Forgiveness versus Resentment
Why Forgiveness is so Hard? And how we can change? Human behavior that suggests that people are “hard-wired” to experience ruptured relational bonds, psychological distance, physiological arousal, and the desire to retaliate when they have been hurt by another person. Our pride or self-esteem is injured. Our expectations or dreams are disappointed. We lose something very valuable to us. We want recompense for the damages.
What are the other resistances which block our motivation to forgive?
1. Automatic thoughts or beliefs: What automatic thoughts or beliefs do we have that would impede us from forgiving others? We tell ourselves, “I won’t forgive because he/she never accepts responsibility for what he/she does” or “I would be a hypocrite if I forgave because I do not feel like forgiving” or “Forgiving is only for weak people”.
2. Explanations for behavior: When someone hurts us or lets us down….how do we generally explain his/her behavior? We Tend to assign internal causes for behavior to others: personality or character traits:
“He’s just so forgetful or careless” “She doesn’t appreciate me” “She did that purposefully” We judge them harshly.
When we do something wrong or hurtful/disappointing…how do we generally explain our behavior? We tend to excuse our own behavior by attributing external causes: “My child made a mess” “There was a car accident on the highway.” We tend to let ourselves off the hook and give ourselves permission to fail.
This is called the Fundamental Attribution Error…when we assign total
responsibility/blame to others/spouses for their behavior while explaining away our own negative actions in terms of situational factors.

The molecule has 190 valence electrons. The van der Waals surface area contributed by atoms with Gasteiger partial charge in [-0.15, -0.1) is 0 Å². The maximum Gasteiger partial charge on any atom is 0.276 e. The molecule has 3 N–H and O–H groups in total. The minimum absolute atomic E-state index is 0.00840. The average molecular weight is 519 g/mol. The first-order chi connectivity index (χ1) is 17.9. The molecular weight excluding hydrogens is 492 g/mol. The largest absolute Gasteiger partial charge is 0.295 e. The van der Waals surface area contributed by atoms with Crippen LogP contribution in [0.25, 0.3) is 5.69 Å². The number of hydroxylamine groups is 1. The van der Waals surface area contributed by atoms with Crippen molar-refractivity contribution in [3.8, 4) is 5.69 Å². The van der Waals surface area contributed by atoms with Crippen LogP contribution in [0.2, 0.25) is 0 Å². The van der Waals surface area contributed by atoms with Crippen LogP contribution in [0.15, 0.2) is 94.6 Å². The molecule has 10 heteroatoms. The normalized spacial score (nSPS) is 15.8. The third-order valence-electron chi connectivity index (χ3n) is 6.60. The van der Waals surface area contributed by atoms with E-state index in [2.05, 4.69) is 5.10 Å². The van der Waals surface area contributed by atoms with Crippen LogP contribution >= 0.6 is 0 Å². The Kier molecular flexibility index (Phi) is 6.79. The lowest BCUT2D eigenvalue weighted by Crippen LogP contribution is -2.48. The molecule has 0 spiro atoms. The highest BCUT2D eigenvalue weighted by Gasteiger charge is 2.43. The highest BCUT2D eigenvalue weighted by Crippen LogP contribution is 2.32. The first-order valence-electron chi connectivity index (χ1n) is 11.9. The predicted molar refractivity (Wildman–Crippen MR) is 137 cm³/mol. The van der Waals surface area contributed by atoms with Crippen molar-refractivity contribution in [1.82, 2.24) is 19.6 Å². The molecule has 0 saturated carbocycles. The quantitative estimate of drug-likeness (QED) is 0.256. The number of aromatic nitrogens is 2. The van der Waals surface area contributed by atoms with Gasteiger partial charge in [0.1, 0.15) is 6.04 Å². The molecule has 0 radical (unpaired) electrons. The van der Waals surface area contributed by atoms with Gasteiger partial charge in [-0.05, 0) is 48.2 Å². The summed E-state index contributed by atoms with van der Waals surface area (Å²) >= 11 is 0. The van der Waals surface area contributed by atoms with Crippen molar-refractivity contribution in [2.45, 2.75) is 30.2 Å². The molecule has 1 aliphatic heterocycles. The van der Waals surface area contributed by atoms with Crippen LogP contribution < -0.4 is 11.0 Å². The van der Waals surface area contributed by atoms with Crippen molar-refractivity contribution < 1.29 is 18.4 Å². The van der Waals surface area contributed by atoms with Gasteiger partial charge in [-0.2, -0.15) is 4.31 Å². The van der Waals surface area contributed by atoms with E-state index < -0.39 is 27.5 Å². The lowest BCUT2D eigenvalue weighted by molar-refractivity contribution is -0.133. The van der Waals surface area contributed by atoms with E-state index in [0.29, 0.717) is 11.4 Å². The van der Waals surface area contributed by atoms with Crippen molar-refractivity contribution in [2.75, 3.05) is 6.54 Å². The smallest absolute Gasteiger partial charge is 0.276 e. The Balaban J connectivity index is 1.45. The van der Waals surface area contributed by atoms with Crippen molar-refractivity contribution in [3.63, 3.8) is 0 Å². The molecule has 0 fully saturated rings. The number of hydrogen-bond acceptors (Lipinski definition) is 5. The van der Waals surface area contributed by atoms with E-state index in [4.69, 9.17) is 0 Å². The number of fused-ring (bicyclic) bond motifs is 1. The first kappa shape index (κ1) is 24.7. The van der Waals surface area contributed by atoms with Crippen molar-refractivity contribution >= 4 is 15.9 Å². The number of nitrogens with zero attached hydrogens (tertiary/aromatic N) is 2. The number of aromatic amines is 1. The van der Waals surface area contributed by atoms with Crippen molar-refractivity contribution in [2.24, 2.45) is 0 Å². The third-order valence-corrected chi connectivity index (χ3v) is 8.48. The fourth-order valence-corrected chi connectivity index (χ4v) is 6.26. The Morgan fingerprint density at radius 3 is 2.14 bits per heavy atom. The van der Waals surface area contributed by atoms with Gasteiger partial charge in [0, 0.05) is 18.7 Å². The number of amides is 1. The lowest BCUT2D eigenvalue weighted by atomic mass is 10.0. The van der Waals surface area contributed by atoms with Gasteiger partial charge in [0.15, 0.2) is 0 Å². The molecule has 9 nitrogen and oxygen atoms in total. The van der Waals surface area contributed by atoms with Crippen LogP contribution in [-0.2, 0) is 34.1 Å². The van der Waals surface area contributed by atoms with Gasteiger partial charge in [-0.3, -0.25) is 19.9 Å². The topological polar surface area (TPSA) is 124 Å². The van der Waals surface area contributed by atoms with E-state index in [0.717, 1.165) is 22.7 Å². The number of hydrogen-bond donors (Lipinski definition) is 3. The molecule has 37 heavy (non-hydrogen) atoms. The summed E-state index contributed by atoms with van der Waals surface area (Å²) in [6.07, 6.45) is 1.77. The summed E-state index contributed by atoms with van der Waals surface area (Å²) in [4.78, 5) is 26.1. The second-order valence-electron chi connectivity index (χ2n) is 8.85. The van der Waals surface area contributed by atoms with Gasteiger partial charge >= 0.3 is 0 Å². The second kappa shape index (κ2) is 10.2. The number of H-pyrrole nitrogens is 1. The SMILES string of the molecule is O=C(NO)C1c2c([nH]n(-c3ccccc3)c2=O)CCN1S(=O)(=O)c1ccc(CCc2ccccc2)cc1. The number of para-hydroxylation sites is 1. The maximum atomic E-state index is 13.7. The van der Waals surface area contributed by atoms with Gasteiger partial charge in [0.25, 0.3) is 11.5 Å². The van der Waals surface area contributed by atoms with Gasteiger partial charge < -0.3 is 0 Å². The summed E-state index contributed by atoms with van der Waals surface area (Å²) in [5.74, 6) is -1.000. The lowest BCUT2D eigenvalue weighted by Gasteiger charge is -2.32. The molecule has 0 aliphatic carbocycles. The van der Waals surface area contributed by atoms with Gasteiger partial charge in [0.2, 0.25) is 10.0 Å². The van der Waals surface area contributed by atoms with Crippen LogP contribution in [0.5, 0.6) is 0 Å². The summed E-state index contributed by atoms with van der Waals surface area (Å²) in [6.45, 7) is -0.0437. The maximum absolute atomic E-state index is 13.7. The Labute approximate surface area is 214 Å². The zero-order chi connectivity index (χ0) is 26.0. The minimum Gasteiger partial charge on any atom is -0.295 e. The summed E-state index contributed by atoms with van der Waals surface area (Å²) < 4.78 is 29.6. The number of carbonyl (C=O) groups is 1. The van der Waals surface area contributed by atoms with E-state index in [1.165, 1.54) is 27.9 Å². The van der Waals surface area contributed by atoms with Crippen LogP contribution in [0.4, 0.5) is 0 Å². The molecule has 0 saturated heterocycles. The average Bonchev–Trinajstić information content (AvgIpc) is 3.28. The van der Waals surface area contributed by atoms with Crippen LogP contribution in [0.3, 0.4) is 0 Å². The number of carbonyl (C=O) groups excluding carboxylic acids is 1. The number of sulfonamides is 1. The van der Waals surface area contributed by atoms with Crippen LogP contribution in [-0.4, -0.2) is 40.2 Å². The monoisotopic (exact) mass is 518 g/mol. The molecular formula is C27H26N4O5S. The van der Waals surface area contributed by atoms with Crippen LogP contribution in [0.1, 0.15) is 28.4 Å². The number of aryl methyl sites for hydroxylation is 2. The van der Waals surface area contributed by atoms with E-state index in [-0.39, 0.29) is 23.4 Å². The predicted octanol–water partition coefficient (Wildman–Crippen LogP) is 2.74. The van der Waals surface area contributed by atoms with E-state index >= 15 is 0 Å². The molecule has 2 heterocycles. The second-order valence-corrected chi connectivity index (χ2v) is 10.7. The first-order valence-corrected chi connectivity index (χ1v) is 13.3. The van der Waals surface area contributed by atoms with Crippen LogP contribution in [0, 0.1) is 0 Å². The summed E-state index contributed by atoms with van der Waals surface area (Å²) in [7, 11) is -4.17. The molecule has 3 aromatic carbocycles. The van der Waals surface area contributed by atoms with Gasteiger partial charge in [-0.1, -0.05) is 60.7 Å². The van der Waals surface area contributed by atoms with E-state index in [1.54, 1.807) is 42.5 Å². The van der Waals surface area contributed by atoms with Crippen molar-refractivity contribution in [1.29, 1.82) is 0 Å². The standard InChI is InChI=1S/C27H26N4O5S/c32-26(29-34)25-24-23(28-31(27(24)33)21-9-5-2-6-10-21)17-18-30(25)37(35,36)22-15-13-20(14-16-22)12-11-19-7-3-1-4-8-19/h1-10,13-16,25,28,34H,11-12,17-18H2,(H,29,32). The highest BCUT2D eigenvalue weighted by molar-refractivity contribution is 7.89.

Understanding and accepting the error in the Fundamental Attribution Error does not relieve offending people of moral responsibility. The goal is to promote empathy and forgiveness and look more realistically at the hurtful events from their point of view…”thinking the best” as 1 Cor. 13:7 reads: “Love always hopes, always trusts…” and using the Causal Agnosticism exercise: “one can never know the precise causes of a
person’s/spouse’s hurtful behavior…
3. Lack of empathy (empathy is the psychological highway to forgive others) for others….
We need to develop empathy for others by beginning to change Fundamental Attribution Error way of thinking we have about people’s actions to a more empathic view and use the Causal agnosticism exercise which says, “One can never know the precise causes of another person’s behavior”.
When have you been able to have empathy for someone who has hurt you? Ask yourself “do I want things bitter or better?” Recall when you have needed forgiveness….
Don’t let resentment imprison you for life. Resentment is like taking poison and expecting the other person to die. It will destroy you and your other relationships. Lewis Smedes wrote: “To forgive is to set the prisoner free…and to discover that the prisoner was you.”
Let go of the pain. Give it to God. For God alone understands more than anyone the pain and humiliation you feel. Jesus felt more pain, rejection and humiliation than any person. He came unto His own and His own did not receive Him. Not only did the created not receive the Creator, they tortured him and put him to death… on a cross.
Phil 2:5-8 Your attitude should be the same as that of Christ Jesus: Who, being in very nature God, did not consider equality with God something to be grasped, but made himself nothing, taking the very nature of a servant, being made in human likeness. And being found in appearance as a man, he humbled himself and became obedient to death– even death on a cross! (NIV)
And then Jesus said as He hung on the cross dying for our sins, “Father, forgive them for they know not what they do”.
May God give you the grace to forgive. To not only set the other person free but to set yourself free from the past and to become more like Christ.
© copyright 2007 by Lynette J. Hoy, NCC, LCPC
Order and read the following:
The Healing Power of Forgiveness by Dr. Ray Pritchard
What’s Good About Anger? anger management books and certificate courses These books and programs teach how to turn your anger into faith, assertiveness, problem-solving, conflict management and forgiveness!
To Forgive is Human : How to Put Your Past in the Past by Michael E. McCullough, Everett L. Worthington (Contributor), Steven Sandage (Contributor)
The Freedom & Power of Forgiveness by John MacArthur
adekemi alapafuja Says: March 12th, 2009 at 10:34 am“May God continue to bless you as you share, encourage and lift people to Christ . I have been wonderfully blessed.”